While 2020 posed more than its fair share of significant challenges for virtually everyone working within the entertainment industry, comics in particular stood as an example of creative teams adapting on the fly—and doing their damndest to keep telling compelling stories at a time when people needed them the most.
The comics industry might not have yet bounced back from the ongoing covid-19 pandemic the way everyone is hoping for just yet, but that doesn’t mean 2020 was a slouch in terms of riveting comics stories.
The Ku Klux Klan is a terrorist organization whose commitments to racism and white supremacy are reprehensible, not to mention antithetical to the ideas that Superman is meant to represent. Though Clark Kent has always been a font of corn-fed, heartland (read: white) America, he’s also an adopted immigrant who was taught to value the lives of others, regardless of how different from him they may be.
This reality may have been lost to some readers over the decades that Superman’s been saving the world in DC’s comics, but writer Gene Luen Yang and illustration team Gurihiru’s Superman Smashes the Klan landed in 2020 to remind everyone of this core aspect of the hero’s identity. Though the story’s set in 1946 and focuses on Superman dealing with an easily identifiable racist enemy, the simplicity of Superman Smashes the Klan is what made the comic one of the year’s strongest and most timely. As complicated as dismantling systemically racist power structures may be, racism in and of itself is a rather simple concept that’s rooted in hate and leads to people being harmed. Superman knows that racism’s the opposite of superheroism and justice, and the rest of the world should understand that as well.
The first issue of Al Ewing and Simone di Meo’s We Only Find Them When They’re Dead is an exercise in incredible worldbuilding. Its spartan narrative lays bare everything you need to know about its future intergalactic world of resource shortages and merciless ruling factions in intimate detail, inviting the reader to discover them upon close inspection rather than simply being told.
But there’s a singular moment where the series unveils its titular premise and makes its protagonists and their world feel paradoxically so small and so vast. It’s the breathtaking reveal that our heroes and hundreds of crews like them have gathered at a set time on the fringes of space to strip-mine the body of a vast cosmic being, shimmering in the distance and dwarfing our heroes in perspective. Di Meo and colorist Mariasara Miotti’s artwork is sublime, but it’s the heady mix of beautiful spectacle and funereal sadness that the page invites that makes for one of the most surprisingly “ooh”-worthy moments in comics this year.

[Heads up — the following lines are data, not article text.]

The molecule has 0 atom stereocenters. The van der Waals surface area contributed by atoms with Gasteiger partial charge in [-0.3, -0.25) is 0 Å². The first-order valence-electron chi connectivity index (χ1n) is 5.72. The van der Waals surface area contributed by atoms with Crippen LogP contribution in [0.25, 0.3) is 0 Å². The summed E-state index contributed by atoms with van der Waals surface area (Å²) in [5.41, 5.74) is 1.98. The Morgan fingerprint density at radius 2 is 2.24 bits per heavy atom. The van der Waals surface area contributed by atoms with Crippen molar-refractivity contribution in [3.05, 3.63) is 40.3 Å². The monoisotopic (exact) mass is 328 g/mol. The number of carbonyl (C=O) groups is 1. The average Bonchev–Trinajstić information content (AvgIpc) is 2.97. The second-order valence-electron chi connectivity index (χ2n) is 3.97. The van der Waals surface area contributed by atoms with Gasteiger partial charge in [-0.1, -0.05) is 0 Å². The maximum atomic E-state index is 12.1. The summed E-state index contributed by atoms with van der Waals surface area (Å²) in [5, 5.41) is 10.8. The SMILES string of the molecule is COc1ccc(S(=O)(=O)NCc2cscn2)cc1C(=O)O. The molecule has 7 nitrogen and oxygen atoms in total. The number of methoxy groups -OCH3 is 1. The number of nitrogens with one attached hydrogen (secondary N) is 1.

Though life has been changing in drastic ways for almost all of the world’s mutants in Marvel’s comics, things have been uniquely complicated for Betsy Braddock, the longtime member of the X-Men who, most recently, has assumed the Captain Britain mantle and all its associated responsibilities.
While this hasn’t been the first time that Betsy’s taken over for her twin brother Brian to serve as Earth-616's member of the Captain Britain Corps, her latest stint came just as Betsy was in need of a new focus in life. Having recently been split apart from both Kwannon’s body and the Psylocke identity as a whole, Betsy Braddock as a character took on a new prominence that was first made manifest in Tini Howard’s ongoing Excalibur run, but really came to the fore in this year’s X of Swords event.
What’s made Betsy’s presence in Excalibur and Marvel’s other X-books so interesting to dig into is some of the narrative subtext baked into these stories centering this newest stage of her life. Much as Betsy’s still the skilled leader and strategist that she’s always been, she’s also struggled at times to hold onto a solid sense of who she is. This reality is beautifully illustrated by Phil Noto in Excalibur #14, when Betsy literally shattered into hundreds of shards of herself in the midst of a battle.
The miniseries exploring how Ben Solo fell to the dark side might at first seem like something Star Wars fans would devour because it potentially contains a Wookieepedia entry’s worth of new canon. But its most powerful moment was perhaps its most trollish, from a certain point of view.
In the second issue of the series—while on a scouting mission to an old Jedi outpost—Luke Skywalker and a young Ben find themselves confronted by the Knights of Ren and their mysterious leader, also seeking to plunder the outpost for information. It’s not that Luke singlehandedly dispatches the knights, disabling and disarming them with the swiftness of a Jedi Master, but that he does so while Ben watches, and does it wearing the same robes his projected Force-self would go on to wear in his final sacrifice in The Last Jedi.